The Taliban: Friend to Education?

  • Share
  • Read Later
Shah Marai / AFP / Getty

Afghan Muslim students at the Hazrat-e-Bilal Madarasah religious school read the Koran in Kabul, March 23, 2006.

In its latest bid to promote the idea of a kinder, gentler Taliban, the insurgent movement announced Sunday that it would open schools in Afghanistan's war-torn southern provinces this spring. The announcement, which comes just a week after the capture of a prominent Taliban commander by coalition forces and of Taliban spokesman Dr. Hanif by Afghan security forces, shows that the insurgency is stepping up its military and propaganda effort to weaken the government of President Hamid Karzai. As a prelude to the spring offensive for which NATO-led coalition forces are bracing, the Taliban late last year released a 30-point code of conduct for its soldiers, prohibiting smoking, looting, and taking "young boys with no facial hair onto the battlefield or into their private quarters." The movement that once ruled Afghanistan at gunpoint has also written its own version of constitution for the country.

The education plan was announced on Sunday by Taliban chief spokesman Abdul Hai Muthmahien, who phoned the Associated Press to announce that the movement planned to spend $1 million to build schools in six provinces in which it had gained a foothold. "Taliban are not against education," he said. "The Taliban want Shariah [Islamic law] education." He also said that schools for girls would follow later, a promise that rings hollow considering that during the six years of Taliban rule in Afghanistan, not a single girl was allowed to attend school.

Since the Taliban was driven from power in 2001, some 5.4 million Afghan children have been enrolled in schools, including 1.6 million girls. But a devastating campaign of intimidation through school burnings and the killing of teachers has forced the closure of many schools in the southern provinces where the insurgency is strongest. "How can the Taliban say they want to build schools when they have already burnt 180, closed 396 and prevented the youth of the country from going to school?" says Education Minister Hanif Atmar. "What they are really talking about building is madrassahs [religious schools] and terrorist training grounds. They will take young boys and train them in killing and suicide attacks on our country."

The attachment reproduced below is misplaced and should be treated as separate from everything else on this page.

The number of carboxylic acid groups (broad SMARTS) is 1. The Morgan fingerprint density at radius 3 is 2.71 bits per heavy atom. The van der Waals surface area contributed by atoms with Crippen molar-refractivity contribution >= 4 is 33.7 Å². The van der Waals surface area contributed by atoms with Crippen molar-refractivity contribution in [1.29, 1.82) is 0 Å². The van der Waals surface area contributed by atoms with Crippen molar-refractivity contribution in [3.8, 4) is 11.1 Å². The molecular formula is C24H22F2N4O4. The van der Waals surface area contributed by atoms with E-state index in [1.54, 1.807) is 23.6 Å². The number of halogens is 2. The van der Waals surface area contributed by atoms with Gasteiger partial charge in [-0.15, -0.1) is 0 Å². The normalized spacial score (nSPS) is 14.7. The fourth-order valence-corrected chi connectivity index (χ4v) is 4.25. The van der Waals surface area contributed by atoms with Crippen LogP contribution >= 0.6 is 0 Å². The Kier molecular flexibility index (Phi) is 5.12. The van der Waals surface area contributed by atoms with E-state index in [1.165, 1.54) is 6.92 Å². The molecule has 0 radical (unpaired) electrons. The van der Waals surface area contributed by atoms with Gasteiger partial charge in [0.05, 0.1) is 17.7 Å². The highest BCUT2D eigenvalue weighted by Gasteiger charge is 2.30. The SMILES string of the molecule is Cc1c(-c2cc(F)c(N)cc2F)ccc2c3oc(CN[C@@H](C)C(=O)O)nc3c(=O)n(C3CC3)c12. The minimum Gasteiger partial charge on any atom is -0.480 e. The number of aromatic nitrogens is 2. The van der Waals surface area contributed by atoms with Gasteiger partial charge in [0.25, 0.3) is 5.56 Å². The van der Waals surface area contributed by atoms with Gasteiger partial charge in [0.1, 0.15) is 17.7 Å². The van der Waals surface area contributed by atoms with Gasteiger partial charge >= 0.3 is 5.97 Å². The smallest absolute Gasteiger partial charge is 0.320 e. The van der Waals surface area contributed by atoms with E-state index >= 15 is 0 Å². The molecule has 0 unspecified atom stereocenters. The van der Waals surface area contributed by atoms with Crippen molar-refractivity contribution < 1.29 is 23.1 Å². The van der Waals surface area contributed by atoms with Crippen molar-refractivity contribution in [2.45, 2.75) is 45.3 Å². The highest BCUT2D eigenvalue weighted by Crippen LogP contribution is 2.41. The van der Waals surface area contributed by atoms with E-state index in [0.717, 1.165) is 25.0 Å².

The Taliban says its schools will offer an Islamically correct education, and will provide students with Taliban-era textbooks. Some of those textbooks, which can still be found in curio shops and bookstores in Kabul, teach children to count with Kalashnikovs, and to subtract by killing off members of rival groups.

The Taliban has long combined its armed actions with a campaign of intimidation aimed at preventing government institutions, such as schools, from functioning. But Sunday's announcement marks the first time since 2001 that the Taliban has promised its own social services to the population, in what appears to be a direct response to the Coalition and government reconstruction projects. "They really are masters of propaganda," says Joanna Nathan, Afghanistan analyst for the International Crisis Group. "In reality they are offering the people nothing. They are still releasing hideous DVDs of beheadings in order to instill fear in the population. This school announcement is just a PR campaign."

Even though more than 7 million afghan children have yet to be enrolled in school, Education Minister Atmar is adamant that the government will not tolerate Taliban schools. "Any place of education controlled by the Taliban will be considered a terrorist training ground," he says. "The Afghan government has full legitimacy to take military activity on these places."